It may be asserted that the well-known way of delivering the plot through quests is nothing else than… a major design flaw (sic) of big modern MMORPGs. How this happens in games which follow the World of Warcraft model? Players go through various quests and quest chains. Such quests convey the story, but this is not an actual story of a living world, it is a predetermined story which is supposed to be a story of an individual character. That is how it happens: there are some millions of players who follow the same personal story and furthermore each of them is treated as if he or she is a unique hero. This is something which cannot be explained from the standpoint of lore, and the irony of the situation is just multiplied by modern raiding design. It is an epic experience to defeat Prince Arthas (the Lich King) in an online environment, but could anyone please explain how in the world a unique villain can be killed on a regular basis (e.g. once a week) by several different parties, each defeating him in its own instanced dungeon?
There is a major fiction in such a way of delivering the plot, and it is what UO almost completely expunges. There is a setting, but the plot is actually what is created by actions and interactions of individual players. Yesterday I explored an unknown area and got killed by mobs. Trying to escape, I ran farther into the wilderness where a horde of raptors finally reached me. This made it impossible to reclaim the corpse on my own, and I asked two of other players to help me. However, it took longer than expected to fight the way to my corpse and reclaim them before it decayed with all weapons and armor on it (my items were not ‘insured’ which I recklessly did not do, and you need an item to be ‘insured’ so that you resurrect with it in a safe place). There was also a lot of emotions behind this, as one of the players who tried to help me gifted me with these weapons and armor a few hours ago as a new player. Later in the evening, we told this story to other players during daily players meeting in one of the major cities in-game. Now, all this itself is quite a decent individual story to tell.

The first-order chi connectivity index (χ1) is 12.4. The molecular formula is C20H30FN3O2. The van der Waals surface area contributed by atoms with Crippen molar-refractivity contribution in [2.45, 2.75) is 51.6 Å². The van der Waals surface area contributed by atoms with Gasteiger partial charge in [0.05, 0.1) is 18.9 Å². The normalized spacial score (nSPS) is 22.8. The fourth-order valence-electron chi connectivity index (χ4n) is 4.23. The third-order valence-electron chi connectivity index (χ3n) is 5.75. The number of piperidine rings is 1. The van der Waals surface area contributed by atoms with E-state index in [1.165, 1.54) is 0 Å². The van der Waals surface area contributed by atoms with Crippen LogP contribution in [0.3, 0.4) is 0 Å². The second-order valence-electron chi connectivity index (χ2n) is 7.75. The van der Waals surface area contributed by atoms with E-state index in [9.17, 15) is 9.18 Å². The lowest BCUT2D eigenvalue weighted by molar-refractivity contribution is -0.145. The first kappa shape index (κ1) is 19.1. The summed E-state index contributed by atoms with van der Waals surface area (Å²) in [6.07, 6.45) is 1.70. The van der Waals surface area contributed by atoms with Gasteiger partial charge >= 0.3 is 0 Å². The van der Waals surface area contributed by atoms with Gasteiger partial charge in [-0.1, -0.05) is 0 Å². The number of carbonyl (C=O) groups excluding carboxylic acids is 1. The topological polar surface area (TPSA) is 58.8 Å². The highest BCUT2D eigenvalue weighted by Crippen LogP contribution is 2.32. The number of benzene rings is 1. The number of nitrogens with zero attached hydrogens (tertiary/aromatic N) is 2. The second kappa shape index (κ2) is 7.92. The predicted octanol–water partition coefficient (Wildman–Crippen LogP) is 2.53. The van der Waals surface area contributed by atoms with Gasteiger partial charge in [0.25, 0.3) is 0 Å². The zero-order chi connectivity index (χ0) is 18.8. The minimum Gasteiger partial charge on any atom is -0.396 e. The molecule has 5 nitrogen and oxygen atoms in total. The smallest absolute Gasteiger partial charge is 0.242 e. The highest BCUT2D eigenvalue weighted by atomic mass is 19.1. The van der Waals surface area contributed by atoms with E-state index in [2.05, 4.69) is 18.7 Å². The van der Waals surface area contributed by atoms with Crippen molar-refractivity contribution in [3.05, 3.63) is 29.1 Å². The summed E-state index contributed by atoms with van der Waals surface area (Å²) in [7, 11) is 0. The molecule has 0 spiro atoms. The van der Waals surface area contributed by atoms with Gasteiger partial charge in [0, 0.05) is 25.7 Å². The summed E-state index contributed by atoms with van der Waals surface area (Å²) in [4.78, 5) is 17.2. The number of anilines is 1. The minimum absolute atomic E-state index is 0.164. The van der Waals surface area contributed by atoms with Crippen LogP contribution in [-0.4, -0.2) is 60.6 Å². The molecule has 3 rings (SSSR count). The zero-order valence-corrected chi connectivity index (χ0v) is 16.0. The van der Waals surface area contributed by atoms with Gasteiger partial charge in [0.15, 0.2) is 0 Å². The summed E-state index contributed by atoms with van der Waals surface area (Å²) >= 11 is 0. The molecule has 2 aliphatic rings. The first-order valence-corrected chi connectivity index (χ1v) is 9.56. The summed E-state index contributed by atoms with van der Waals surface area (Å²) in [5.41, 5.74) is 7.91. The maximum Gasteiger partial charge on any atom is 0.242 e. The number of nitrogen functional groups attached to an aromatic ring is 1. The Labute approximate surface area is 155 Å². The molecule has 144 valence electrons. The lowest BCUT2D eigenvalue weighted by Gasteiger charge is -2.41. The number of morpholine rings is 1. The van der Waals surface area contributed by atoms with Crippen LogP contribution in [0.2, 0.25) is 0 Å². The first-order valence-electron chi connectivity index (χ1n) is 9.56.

Other source of confusion for a new player which also proceeds from the ‘sandbox’ nature of UO is the fact that you need to set your game goals for yourself at your own. No one will tell you what the ‘end-game’ actually is (in some other games it is raiding or – alternatively – high-level PvP without doubt), because there is a plenty of ways, and some of them could not involve PvM at all. If you like, you can even RP a city beggar all the way, and there is specific ‘begging’ skill for this which can be mastered just as any other. Speaking about other possible example, there are very few games where you can act as a crafter without a bit of combat skills and fighting beforehand, and UO is one of such games.
Now, concerning skills system, UO eschews other major fiction of modern MMORPGs which are often based on experience points and levels model. You improve skills by… practicing them, like in single-player games from The Elder Scrolls series. If you like to increase your ‘swordsmanship’ skill you must fight with the sword. If ‘musicianship’ skill is your priority, be ready to play music instruments a lot. But you cannot kill a few dozens of mobs, get level and skill points to suddenly being able to play a music instrument. This gives an additional level of realism to how the things work in UO. Apparently, such a system is far less predictable to be included at large into big commercial products with more or less foreseeable profit and development plans, and yet this may be the design feature which may reinstate interest in the MMORPGs in nearest future.